As promised, I will be releasing a monthly article to support and encourage my DEI champions in the field. This work is often lonely and emotionally taxing. Meet me here once a month to recharge and regroup.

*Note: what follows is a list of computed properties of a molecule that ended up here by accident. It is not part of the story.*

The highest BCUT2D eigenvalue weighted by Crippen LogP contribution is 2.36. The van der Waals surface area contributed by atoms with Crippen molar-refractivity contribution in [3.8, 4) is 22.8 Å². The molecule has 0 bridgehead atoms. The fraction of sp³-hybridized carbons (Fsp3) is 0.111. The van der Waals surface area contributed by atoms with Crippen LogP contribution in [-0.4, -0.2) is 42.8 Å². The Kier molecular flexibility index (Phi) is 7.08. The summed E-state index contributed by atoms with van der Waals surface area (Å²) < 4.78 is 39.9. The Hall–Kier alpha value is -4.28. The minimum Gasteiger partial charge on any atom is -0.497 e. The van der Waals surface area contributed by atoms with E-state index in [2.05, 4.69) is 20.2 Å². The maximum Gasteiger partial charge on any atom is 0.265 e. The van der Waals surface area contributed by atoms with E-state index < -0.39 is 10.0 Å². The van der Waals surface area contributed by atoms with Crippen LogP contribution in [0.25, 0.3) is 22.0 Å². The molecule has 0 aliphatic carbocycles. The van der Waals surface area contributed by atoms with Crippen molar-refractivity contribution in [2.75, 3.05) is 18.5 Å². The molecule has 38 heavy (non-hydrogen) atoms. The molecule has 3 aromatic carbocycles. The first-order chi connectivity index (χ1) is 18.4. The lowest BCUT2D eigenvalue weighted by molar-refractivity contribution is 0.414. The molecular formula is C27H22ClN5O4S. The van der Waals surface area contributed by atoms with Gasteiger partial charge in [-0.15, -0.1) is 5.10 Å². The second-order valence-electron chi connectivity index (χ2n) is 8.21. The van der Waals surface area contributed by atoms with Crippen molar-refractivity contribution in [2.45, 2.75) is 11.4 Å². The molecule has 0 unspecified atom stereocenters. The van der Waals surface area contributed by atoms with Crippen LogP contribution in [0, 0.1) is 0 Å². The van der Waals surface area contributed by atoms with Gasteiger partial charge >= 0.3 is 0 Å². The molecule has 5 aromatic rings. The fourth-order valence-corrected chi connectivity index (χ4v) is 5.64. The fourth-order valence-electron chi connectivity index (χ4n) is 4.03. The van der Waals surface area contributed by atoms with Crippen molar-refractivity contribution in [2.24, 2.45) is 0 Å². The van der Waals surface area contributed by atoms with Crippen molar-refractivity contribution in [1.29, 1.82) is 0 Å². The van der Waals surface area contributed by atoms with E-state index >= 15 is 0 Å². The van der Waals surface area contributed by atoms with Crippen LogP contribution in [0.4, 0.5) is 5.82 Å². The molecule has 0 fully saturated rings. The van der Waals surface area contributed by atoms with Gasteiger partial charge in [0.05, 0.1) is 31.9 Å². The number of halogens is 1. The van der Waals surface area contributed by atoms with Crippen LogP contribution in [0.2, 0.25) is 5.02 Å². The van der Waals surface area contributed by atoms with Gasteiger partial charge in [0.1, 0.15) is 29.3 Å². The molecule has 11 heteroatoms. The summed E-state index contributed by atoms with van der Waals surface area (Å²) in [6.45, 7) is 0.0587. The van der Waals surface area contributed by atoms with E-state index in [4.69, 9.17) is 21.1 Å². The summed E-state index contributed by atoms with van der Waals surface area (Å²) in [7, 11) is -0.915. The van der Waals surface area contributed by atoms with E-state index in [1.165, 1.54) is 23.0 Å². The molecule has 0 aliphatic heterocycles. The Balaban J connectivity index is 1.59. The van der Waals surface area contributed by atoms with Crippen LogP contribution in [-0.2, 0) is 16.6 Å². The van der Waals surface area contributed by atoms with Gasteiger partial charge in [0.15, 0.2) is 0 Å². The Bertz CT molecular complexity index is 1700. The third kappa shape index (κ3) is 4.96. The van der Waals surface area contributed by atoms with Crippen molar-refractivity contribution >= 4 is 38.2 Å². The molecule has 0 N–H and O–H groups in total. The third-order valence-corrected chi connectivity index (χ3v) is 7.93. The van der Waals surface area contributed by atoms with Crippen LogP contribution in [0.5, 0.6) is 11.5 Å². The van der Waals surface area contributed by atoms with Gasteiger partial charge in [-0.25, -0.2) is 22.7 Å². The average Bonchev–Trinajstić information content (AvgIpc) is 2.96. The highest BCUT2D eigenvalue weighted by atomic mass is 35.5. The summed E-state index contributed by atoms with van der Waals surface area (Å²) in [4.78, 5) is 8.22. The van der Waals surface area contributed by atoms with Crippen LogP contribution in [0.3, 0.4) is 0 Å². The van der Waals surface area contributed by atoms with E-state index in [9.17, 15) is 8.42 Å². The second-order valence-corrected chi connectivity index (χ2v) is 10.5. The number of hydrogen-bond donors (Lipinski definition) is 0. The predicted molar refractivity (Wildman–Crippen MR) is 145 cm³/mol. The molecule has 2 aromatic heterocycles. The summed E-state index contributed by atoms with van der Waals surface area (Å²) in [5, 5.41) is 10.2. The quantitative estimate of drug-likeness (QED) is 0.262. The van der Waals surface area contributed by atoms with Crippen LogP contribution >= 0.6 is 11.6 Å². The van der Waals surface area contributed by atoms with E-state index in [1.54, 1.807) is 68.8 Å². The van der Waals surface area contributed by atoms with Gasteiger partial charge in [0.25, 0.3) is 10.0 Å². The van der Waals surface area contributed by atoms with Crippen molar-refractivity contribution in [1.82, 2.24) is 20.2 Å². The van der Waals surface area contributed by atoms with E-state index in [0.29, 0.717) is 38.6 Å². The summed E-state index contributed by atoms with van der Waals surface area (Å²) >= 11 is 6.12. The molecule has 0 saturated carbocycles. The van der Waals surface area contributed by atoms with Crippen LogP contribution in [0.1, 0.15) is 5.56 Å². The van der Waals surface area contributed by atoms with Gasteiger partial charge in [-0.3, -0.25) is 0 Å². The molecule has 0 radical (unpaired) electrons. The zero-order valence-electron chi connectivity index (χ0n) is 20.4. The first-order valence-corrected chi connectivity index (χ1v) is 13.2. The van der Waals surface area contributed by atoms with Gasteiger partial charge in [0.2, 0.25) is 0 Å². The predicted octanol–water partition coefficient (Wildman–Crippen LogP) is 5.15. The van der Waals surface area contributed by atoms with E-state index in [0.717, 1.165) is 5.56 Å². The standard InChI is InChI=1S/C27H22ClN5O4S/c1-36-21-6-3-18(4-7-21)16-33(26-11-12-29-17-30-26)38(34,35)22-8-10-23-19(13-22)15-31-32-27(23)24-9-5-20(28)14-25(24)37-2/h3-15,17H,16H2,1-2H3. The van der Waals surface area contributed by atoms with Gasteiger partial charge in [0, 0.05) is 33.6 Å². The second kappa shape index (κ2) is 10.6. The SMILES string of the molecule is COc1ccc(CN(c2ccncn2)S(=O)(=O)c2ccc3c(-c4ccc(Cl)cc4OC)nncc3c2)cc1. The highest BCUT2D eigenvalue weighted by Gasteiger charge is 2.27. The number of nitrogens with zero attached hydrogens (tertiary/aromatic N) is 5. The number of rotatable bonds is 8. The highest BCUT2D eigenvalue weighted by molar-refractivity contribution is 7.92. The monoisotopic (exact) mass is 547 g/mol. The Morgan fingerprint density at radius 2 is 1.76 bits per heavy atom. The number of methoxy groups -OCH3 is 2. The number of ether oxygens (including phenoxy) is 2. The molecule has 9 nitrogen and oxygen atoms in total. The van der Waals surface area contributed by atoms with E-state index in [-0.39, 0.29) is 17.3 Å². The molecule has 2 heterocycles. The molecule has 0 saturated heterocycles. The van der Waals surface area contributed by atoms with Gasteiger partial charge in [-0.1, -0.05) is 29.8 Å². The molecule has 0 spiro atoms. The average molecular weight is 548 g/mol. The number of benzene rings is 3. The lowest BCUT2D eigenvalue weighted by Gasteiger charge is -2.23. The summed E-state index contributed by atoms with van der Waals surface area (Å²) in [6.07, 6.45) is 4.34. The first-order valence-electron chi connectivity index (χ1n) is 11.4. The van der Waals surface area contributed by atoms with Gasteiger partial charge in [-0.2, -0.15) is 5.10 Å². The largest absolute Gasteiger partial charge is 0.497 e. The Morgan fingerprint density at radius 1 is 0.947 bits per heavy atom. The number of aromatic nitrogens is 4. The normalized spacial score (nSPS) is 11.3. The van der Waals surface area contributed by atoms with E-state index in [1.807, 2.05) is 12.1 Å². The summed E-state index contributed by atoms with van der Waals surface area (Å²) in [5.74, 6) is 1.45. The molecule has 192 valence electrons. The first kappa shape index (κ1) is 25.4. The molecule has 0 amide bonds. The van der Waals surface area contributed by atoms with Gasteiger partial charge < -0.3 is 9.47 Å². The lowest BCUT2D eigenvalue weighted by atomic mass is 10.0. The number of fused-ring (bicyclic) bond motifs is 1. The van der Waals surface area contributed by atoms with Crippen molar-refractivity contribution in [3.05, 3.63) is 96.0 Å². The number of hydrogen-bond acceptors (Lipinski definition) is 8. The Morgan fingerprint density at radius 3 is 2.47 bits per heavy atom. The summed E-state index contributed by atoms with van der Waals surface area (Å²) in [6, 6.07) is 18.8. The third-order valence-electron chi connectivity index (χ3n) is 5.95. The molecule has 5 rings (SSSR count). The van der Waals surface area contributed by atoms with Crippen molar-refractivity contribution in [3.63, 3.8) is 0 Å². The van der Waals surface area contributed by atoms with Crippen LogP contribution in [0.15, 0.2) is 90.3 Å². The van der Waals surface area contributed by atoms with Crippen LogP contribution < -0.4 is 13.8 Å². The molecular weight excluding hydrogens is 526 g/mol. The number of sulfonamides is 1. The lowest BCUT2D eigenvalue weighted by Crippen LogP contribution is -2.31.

In just a few short days many of us will be engaged in celebrations or service projects to honor the life and legacy of Dr. Martin Luther King Jr. To that end, I can think of no better purpose for our January article than to convey one of the many DEI strategies that I have learned from Dr. King’s life work. It was hard to choose just one because Dr. King’s life stands a living testimony to a number of truths, some of which are heavy and jagged pills to swallow. For example 1. What is right and what is popular are often not the same; 2. Creating allies will always be a critical element of affecting change; and rather ominously 3. No matter how peaceful your methodology, pushing for the type of change that threatens someone else’s position of privilege is dangerous work. That last truth is one that we all already know and have seen play out in myriad ways across the globe. And many of us fret over this fact while planning programming or crafting strategies for change. It is the sobering note that remains at a hum beneath all of the excitement and hope. We think to ourselves – I know that this is the right thing to do and that in the end, it will benefit everyone. But it is also going to trigger a negative response from some and may create enemies of people that I would prefer to be my allies. But then we rework the strategy as much as possible and dive in any way because that’s the work. #courage #neverthelessshepersisted